But there’s a strange detour to this story. For a period of time, up to the early 1930s, it looked as if Pashukanis was going to be lured into the Stalinist orbit, to be used as an agent for furthering the counter-revolution, rather than being destroyed by it.
Ever the loathers of democracy, the Stalinised bureaucracy wanted to rid Soviet Russia of the vibrant legal theory debates that were taking place across the country. This agenda had primarily involved various forms of bureaucratic manipulation and coercion, so that while on the surface appearing to be simply supervising the dialogues, the bureaucracy was in actual fact trying to undermine and suffocate them.
Now there was a new strategy: to unilaterally declare that the legal theory symposium had already completed its mission. That being the case, there was no need for any more research or debate. The Stalinist leaders would complete this move by having one specific legal theory among the contenders declared as the one and only true Marxist theory of law.
In what appears in hindsight to be a moment of farcical perversity, it was Pashukanis’ commodity exchange theory of law that was chosen for this role. After all, his theory was the most recognisable and acclaimed across the country, and was already considered by many to be the Marxist theory of law, which would make sanctifying it a relatively easy task. So the Stalinists chose it out of circumstantial laziness, not because they found its theoretical content to be the best fit for their particular worldview.
Once the crown had been placed upon Pashukanis’ head, all his opponents from the left and right were mercilessly quashed by the bureaucracy. They were endlessly harassed for their insubordination to the newly established orthodoxy, and found it difficult to maintain their professional standing within the tightening and increasingly unaccommodating system; in fact, it was not uncommon for some to be arrested on fallacious charges and locked up.
Pashukanis’ reaction to these events was not to recoil, but rather to accept and welcome them. He didn’t question the fairness of the duel, nor refuse the trophy he was handed; far from asking where his opponents had gone, he seemed to take delight in them having been removed from the arena. As the Stalinist machine did its work – glorifying the commodity exchange theory of law as the one and only Marxist theory of law, while isolating its opponents through a mixture of crude propaganda, bureaucratic stonewalling and police harassment – Pashukanis actually helped it along.
John Hazard, a first-hand witness, writes, “On looking back to those turbulent times of 1934 to 1937 while I attended classes in Moscow, I have to admit that I came to dislike Pashukanis”.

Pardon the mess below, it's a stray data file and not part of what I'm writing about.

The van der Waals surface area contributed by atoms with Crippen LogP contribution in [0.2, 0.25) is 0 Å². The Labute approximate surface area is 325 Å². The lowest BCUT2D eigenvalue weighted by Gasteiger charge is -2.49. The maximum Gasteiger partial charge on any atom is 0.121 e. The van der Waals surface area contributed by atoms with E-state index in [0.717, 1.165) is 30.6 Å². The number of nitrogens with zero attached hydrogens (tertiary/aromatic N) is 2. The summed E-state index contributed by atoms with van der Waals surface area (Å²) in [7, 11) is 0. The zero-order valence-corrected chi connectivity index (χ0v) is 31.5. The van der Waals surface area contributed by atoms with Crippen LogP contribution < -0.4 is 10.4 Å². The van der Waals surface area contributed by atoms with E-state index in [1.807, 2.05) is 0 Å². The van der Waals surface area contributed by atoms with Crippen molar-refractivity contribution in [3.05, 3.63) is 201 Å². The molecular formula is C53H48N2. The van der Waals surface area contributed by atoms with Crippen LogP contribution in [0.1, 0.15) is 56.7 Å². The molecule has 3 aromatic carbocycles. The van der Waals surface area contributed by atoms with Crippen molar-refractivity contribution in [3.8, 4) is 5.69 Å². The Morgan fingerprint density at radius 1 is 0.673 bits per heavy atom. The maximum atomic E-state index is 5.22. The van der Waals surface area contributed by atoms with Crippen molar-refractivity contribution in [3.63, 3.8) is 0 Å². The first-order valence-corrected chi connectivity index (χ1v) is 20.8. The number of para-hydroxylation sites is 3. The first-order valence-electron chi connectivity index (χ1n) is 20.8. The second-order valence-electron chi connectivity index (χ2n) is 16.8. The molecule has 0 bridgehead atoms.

To find myself in a Soviet law school where the teachers projected a theory said to be infallible, and where those who strayed from Pashukanis’ line were castigated…or denied faculty appointments, promotions and salary raises was novel to me. I saw teachers compelled to conform not only to ideas of Marx but also to those of Pashukanis as his infallible interpreter. This was unsettling to my sense of justice.
But this state of affairs was manifestly unstable and couldn’t last long. For Stalinism to achieve full theoretical hegemony and become the new national ideology of Russia, it needed to have some level of internal doctrinal consistency. But Pashukanis’ commodity exchange theory of law was fundamentally based upon the revolutionary and dialectical Marxism of the Bolsheviks, the logic of which went against the goals and ideals of Stalin’s counter-revolution. Ultimately, therefore, Pashukanis’ theory could not be properly assimilated into Stalinism. It was only a matter of time before this contradiction would resolve itself one way or another.
At a certain point in the mid-1930s, the Stalinists reached the conclusion that Pashukanis couldn’t be tolerated any longer. He needed to be removed so that work could begin on the construction of a new general theory of law which would fit neatly with the interests of the ruling bureaucracy.
To this end, they launched a belligerent and merciless hate campaign against both the man and his theory. Pashukanis was an enemy of the people, a traitor, a counter-revolutionary, a spy, secretly trying to wreck the Soviet state, “an ally of Trotskyism and Bukharinism”, “ignoran[t] of Marxism and Marxist philosophy”; he “mouthed socialist phrases while espousing bourgeois ideas”. The commodity exchange theory of law was rotten, unMarxist, anti-Leninist, diversionist, erroneous, heretical, a form of legal nihilism or legal anarchism; it was a “provocateur theory” that “concern[ed] Soviet law as bourgeois law, as law withering away” and “concealed the class nature of law”; it was “a philosophy of law which, had it been followed to its conclusions, would have undermined the foundations of the Soviet state”.
The subtlety of his analysis of bourgeois law did not much appeal to Communist propagandists…; and his insistence that the new Soviet codes, because they still embodied bourgeois attitudes and provisions, did not constitute a creative “socialist” contribution to law conflicted sharply with the growing Soviet penchant for vainglory.
Pashukanis was completely unprepared for this nasty fight. Despite having been an active revolutionary socialist his entire adult life, he had never involved himself in inner party activities; so he had no experience in dealing with factional contestations or political slander. Further, ever since returning to Russia he had kept away from matters relating to national policy; throughout the 1920s he had never formally taken a position on the various debates inside the Communist Party. It was clear that he wasn’t an Oppositionist of any kind; he had no sympathy for Trotsky, Bukharin or Zinoviev and considered himself loyal to the Soviet Republic and the Party.